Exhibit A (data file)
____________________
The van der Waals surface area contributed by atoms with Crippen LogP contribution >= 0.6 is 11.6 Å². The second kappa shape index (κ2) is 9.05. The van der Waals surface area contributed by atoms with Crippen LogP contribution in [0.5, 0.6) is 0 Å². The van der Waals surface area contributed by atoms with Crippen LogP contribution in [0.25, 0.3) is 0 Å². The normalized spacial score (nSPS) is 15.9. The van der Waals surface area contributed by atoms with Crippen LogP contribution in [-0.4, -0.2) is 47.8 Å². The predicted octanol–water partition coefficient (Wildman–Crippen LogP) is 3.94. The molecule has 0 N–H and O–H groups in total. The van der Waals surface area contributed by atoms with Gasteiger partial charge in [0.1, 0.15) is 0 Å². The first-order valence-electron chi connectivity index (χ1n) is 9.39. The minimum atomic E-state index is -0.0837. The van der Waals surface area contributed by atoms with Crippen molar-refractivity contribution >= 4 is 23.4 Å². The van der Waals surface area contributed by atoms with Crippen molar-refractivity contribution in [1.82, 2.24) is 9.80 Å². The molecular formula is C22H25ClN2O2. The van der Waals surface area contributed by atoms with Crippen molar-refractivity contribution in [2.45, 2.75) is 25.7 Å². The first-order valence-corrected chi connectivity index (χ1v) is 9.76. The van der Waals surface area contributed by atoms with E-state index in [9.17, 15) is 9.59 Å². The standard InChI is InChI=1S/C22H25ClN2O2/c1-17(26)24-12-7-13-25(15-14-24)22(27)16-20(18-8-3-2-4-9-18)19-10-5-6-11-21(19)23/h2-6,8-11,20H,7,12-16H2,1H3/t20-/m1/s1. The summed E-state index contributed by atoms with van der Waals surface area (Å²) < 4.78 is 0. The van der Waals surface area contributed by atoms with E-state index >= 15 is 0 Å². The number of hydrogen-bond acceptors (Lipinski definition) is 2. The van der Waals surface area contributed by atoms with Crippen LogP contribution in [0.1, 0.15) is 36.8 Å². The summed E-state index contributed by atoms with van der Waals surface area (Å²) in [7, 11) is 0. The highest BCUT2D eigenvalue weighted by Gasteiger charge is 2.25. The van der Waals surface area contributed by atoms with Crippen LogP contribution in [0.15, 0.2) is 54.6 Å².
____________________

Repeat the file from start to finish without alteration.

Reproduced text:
The van der Waals surface area contributed by atoms with Crippen LogP contribution >= 0.6 is 11.6 Å². The second kappa shape index (κ2) is 9.05. The van der Waals surface area contributed by atoms with Crippen LogP contribution in [0.5, 0.6) is 0 Å². The van der Waals surface area contributed by atoms with Crippen LogP contribution in [0.25, 0.3) is 0 Å². The normalized spacial score (nSPS) is 15.9. The van der Waals surface area contributed by atoms with Crippen LogP contribution in [-0.4, -0.2) is 47.8 Å². The predicted octanol–water partition coefficient (Wildman–Crippen LogP) is 3.94. The molecule has 0 N–H and O–H groups in total. The van der Waals surface area contributed by atoms with Gasteiger partial charge in [0.1, 0.15) is 0 Å². The first-order valence-electron chi connectivity index (χ1n) is 9.39. The minimum atomic E-state index is -0.0837. The van der Waals surface area contributed by atoms with Crippen molar-refractivity contribution >= 4 is 23.4 Å². The van der Waals surface area contributed by atoms with Crippen molar-refractivity contribution in [1.82, 2.24) is 9.80 Å². The molecular formula is C22H25ClN2O2. The van der Waals surface area contributed by atoms with Crippen molar-refractivity contribution in [2.45, 2.75) is 25.7 Å². The first-order valence-corrected chi connectivity index (χ1v) is 9.76. The van der Waals surface area contributed by atoms with E-state index in [9.17, 15) is 9.59 Å². The standard InChI is InChI=1S/C22H25ClN2O2/c1-17(26)24-12-7-13-25(15-14-24)22(27)16-20(18-8-3-2-4-9-18)19-10-5-6-11-21(19)23/h2-6,8-11,20H,7,12-16H2,1H3/t20-/m1/s1. The summed E-state index contributed by atoms with van der Waals surface area (Å²) < 4.78 is 0. The van der Waals surface area contributed by atoms with E-state index >= 15 is 0 Å². The number of hydrogen-bond acceptors (Lipinski definition) is 2. The van der Waals surface area contributed by atoms with Crippen LogP contribution in [0.1, 0.15) is 36.8 Å². The summed E-state index contributed by atoms with van der Waals surface area (Å²) in [7, 11) is 0. The highest BCUT2D eigenvalue weighted by Gasteiger charge is 2.25. The van der Waals surface area contributed by atoms with Crippen LogP contribution in [0.15, 0.2) is 54.6 Å².